The Canadian Privacy Law Blog: Developments in privacy law and writings of a Canadian privacy lawyer, containing information related to the Personal Information Protection and Electronic Documents Act (aka PIPEDA) and other Canadian and international laws.
The author of this blog, David T.S. Fraser, is a Canadian privacy lawyer who practices with the firm of McInnes Cooper. He is the author of the Physicians' Privacy Manual. He has a national and international practice advising corporations and individuals on matters related to Canadian privacy laws.
For full contact information and a brief bio, please see David's profile.
The views expressed herein are solely the author's and should not be attributed to his employer or clients. Any postings on legal issues are provided as a public service, and do not constitute solicitation or provision of legal advice. The author makes no claims, promises or guarantees about the accuracy, completeness, or adequacy of the information contained herein or linked to. Nothing herein should be used as a substitute for the advice of competent counsel.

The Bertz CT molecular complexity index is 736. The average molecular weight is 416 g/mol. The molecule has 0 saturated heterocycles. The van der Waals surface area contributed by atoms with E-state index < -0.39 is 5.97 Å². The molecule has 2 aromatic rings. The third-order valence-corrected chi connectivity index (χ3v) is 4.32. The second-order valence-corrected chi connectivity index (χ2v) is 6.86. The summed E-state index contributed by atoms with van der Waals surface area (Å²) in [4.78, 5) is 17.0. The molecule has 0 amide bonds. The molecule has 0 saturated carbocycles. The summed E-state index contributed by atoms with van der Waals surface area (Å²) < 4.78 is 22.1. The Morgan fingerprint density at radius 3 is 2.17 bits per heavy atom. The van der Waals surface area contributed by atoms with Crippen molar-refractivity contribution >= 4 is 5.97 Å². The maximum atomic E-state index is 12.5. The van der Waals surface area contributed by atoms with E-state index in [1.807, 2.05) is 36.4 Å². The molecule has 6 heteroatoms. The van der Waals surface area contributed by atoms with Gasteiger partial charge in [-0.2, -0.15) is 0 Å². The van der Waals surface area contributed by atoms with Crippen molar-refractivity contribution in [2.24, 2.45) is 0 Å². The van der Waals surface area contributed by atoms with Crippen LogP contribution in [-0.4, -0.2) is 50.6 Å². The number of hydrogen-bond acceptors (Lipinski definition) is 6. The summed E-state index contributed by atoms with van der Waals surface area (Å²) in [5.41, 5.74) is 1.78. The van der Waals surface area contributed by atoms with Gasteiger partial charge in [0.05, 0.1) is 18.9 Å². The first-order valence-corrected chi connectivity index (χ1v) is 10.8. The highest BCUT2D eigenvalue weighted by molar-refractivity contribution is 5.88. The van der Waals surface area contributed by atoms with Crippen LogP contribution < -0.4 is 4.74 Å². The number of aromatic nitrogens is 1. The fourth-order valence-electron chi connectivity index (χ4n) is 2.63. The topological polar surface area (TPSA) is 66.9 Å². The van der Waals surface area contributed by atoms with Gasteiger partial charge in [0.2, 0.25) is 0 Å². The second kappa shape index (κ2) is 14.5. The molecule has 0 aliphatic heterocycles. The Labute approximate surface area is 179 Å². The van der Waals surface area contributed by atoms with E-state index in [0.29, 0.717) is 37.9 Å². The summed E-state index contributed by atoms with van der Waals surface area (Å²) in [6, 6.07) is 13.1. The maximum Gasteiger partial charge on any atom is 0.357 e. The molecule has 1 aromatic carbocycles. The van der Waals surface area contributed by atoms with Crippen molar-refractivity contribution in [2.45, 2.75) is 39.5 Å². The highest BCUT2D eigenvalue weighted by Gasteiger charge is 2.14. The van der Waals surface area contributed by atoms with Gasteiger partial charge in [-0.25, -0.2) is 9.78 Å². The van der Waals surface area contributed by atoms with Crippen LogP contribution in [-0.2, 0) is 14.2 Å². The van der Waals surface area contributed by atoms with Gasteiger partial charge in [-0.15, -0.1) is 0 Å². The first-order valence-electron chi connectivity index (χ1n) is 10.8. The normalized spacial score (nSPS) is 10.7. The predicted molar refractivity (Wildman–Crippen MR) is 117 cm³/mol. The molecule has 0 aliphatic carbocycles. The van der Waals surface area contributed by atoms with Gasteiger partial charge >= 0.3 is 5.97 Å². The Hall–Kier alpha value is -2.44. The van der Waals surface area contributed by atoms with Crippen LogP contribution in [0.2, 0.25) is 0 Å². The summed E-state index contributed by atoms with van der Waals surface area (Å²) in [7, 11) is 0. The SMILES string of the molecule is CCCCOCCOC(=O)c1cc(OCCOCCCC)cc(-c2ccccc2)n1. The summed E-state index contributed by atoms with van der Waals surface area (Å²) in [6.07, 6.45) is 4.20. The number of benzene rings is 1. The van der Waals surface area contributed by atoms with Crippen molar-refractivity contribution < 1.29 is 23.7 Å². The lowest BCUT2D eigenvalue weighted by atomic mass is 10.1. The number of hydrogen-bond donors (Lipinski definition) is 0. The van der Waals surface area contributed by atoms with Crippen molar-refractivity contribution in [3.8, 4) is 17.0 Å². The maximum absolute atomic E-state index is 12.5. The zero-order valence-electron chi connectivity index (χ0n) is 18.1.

This web site is presented for informational purposes only. These materials do not constitute legal advice and do not create a solicitor-client relationship between you and David T.S. Fraser. If you are seeking specific advice related to Canadian privacy law or PIPEDA, contact the author, David T.S. Fraser.
Tuesday, December 21, 2004
CIPPIC News - CIPPIC:
"On December 14, 2004, CIPPIC sent a formal complaint about Abika.com to the Federal Trade Commission in the United States, alleging violations of US law. We also responded to the Privacy Commissioner of Canada by way of a letter encouraging her to reconsider her staff's determination that they could not investigate companies located wholly in the USA. After discussions with the Office of the Privacy Commissioner, we filed another complaint against Abika.com under PIPEDA on December 20, 2004."
For the background to this second complaint, see PIPEDA and Canadian Privacy Law: CIPPIC complaint raises a number of novel and interesting issues and PIPEDA and Canadian Privacy Law: Jurisdictional limitations on Canadian privacy law.
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